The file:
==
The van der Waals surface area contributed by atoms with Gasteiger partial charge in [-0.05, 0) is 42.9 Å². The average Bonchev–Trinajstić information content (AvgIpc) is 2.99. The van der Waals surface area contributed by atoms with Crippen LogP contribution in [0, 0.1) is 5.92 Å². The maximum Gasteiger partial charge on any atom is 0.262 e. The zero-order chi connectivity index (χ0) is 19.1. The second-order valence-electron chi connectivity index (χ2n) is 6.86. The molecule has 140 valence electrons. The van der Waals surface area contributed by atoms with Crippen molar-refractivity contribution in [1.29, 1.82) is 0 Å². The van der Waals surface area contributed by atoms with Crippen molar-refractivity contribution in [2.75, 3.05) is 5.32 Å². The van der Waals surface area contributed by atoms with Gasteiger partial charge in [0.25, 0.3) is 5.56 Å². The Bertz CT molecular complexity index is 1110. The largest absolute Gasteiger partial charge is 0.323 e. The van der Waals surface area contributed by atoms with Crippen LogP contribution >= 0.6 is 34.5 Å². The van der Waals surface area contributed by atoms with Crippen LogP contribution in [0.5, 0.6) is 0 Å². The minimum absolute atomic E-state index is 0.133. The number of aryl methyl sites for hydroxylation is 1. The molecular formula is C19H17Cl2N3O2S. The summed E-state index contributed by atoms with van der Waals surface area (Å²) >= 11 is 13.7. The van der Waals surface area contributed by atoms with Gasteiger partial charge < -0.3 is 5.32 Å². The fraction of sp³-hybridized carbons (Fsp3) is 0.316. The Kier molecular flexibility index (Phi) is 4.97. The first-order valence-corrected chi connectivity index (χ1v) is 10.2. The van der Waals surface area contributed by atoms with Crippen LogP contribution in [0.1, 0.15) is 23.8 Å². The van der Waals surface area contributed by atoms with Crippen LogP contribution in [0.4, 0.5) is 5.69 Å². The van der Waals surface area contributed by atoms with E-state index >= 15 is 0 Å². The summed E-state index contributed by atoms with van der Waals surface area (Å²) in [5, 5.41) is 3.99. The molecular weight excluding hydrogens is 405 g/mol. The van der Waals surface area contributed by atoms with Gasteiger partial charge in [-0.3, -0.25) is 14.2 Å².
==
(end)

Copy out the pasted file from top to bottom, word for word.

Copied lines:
The van der Waals surface area contributed by atoms with Gasteiger partial charge in [-0.05, 0) is 42.9 Å². The average Bonchev–Trinajstić information content (AvgIpc) is 2.99. The van der Waals surface area contributed by atoms with Crippen LogP contribution in [0, 0.1) is 5.92 Å². The maximum Gasteiger partial charge on any atom is 0.262 e. The zero-order chi connectivity index (χ0) is 19.1. The second-order valence-electron chi connectivity index (χ2n) is 6.86. The molecule has 140 valence electrons. The van der Waals surface area contributed by atoms with Crippen molar-refractivity contribution in [1.29, 1.82) is 0 Å². The van der Waals surface area contributed by atoms with Crippen molar-refractivity contribution in [2.75, 3.05) is 5.32 Å². The van der Waals surface area contributed by atoms with Gasteiger partial charge in [0.25, 0.3) is 5.56 Å². The Bertz CT molecular complexity index is 1110. The largest absolute Gasteiger partial charge is 0.323 e. The van der Waals surface area contributed by atoms with Crippen LogP contribution >= 0.6 is 34.5 Å². The van der Waals surface area contributed by atoms with Crippen LogP contribution in [0.5, 0.6) is 0 Å². The minimum absolute atomic E-state index is 0.133. The number of aryl methyl sites for hydroxylation is 1. The molecular formula is C19H17Cl2N3O2S. The summed E-state index contributed by atoms with van der Waals surface area (Å²) >= 11 is 13.7. The van der Waals surface area contributed by atoms with Gasteiger partial charge < -0.3 is 5.32 Å². The fraction of sp³-hybridized carbons (Fsp3) is 0.316. The Kier molecular flexibility index (Phi) is 4.97. The first-order valence-corrected chi connectivity index (χ1v) is 10.2. The van der Waals surface area contributed by atoms with Crippen LogP contribution in [0.1, 0.15) is 23.8 Å². The van der Waals surface area contributed by atoms with Crippen LogP contribution in [0.4, 0.5) is 5.69 Å². The van der Waals surface area contributed by atoms with E-state index >= 15 is 0 Å². The summed E-state index contributed by atoms with van der Waals surface area (Å²) in [5, 5.41) is 3.99. The molecular weight excluding hydrogens is 405 g/mol. The van der Waals surface area contributed by atoms with Gasteiger partial charge in [-0.3, -0.25) is 14.2 Å².